The Eye of the Earth is a threnodic
evocation of the tragic depredations of our natural being by urbanizing, and/or modernizing and who, rather than plough the earth, plunders it.
When she gives him the gun, Althea challenges Michael to pick up the gun anytime he thinks he can make a better world, taunting him with the threnodic
question, "How does it feel?
Like Johnson, Kirk had a naturally threnodic
soul, as free from capitalist as from Rousseauist arrogance.
in 1946") (4)--an understanding of tragedy ("eliciting of the play's threnodic
essence"), and a denial of a potential reading ("The Colonial Factor is an incident, a catalytic incident merely" [Soyinka 1975, 7]).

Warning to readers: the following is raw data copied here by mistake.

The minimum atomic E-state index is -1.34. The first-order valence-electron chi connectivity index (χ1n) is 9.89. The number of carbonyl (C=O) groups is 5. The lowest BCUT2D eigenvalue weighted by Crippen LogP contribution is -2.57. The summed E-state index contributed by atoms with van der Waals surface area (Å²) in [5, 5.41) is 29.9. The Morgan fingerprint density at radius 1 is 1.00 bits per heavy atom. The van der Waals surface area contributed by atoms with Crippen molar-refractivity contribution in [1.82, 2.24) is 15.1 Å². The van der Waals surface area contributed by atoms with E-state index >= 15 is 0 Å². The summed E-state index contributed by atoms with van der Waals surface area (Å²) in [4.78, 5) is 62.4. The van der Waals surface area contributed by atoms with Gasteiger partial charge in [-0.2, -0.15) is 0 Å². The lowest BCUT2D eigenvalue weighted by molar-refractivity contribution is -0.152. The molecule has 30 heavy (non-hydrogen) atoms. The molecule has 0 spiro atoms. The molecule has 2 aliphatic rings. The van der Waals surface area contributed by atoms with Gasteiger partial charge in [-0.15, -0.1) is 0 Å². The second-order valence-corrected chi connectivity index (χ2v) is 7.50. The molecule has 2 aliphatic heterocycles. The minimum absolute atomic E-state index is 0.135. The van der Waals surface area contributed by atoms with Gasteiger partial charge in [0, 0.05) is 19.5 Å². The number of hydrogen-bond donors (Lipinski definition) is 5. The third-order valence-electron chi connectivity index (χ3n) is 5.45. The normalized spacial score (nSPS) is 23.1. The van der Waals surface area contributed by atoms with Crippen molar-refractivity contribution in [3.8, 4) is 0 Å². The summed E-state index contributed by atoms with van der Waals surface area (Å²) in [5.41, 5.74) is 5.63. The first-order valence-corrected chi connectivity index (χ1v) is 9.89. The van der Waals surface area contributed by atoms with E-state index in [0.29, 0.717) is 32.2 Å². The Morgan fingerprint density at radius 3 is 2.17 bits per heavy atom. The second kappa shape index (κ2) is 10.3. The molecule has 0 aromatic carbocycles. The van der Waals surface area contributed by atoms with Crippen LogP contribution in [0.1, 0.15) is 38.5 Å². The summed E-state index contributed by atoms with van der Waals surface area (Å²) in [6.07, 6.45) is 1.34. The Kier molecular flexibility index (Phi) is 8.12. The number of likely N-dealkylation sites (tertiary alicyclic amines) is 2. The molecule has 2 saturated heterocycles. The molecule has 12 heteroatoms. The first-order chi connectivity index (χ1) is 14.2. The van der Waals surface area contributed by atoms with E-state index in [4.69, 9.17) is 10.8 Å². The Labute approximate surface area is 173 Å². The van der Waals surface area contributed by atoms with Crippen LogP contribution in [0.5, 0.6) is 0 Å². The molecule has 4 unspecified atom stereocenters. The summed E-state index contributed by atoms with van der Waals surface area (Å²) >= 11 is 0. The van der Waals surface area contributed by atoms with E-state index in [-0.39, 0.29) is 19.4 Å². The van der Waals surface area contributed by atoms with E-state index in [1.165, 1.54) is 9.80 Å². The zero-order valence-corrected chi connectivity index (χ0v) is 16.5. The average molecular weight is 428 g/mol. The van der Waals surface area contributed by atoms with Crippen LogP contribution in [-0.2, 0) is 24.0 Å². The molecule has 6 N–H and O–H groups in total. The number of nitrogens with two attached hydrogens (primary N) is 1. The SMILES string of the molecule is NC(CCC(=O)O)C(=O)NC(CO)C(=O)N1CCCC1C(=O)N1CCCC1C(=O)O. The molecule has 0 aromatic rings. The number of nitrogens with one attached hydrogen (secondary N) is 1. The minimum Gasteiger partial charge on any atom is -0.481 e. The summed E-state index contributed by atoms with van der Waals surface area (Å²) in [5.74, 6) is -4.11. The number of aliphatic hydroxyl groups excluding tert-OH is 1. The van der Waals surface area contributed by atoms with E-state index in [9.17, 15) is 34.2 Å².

It is a universal apologia spoken for all sons who have both loved and hated their fathers, rebelled against the rigor of the past, valorized the sanctity of their youth, which must dutifully be performed at a time when reflection on that relationship, especially in the dawn of one's own evening, begs for a more merciful rendering and these first two movements, "Landscape" and "Eulogy for My Father," both reconstitute the past and try to reconcile it in a poetic way that recalls Soyinka's admonition in reference to his own Death and the King's Horseman that one pay particular attention to the threnodic
essence of the work.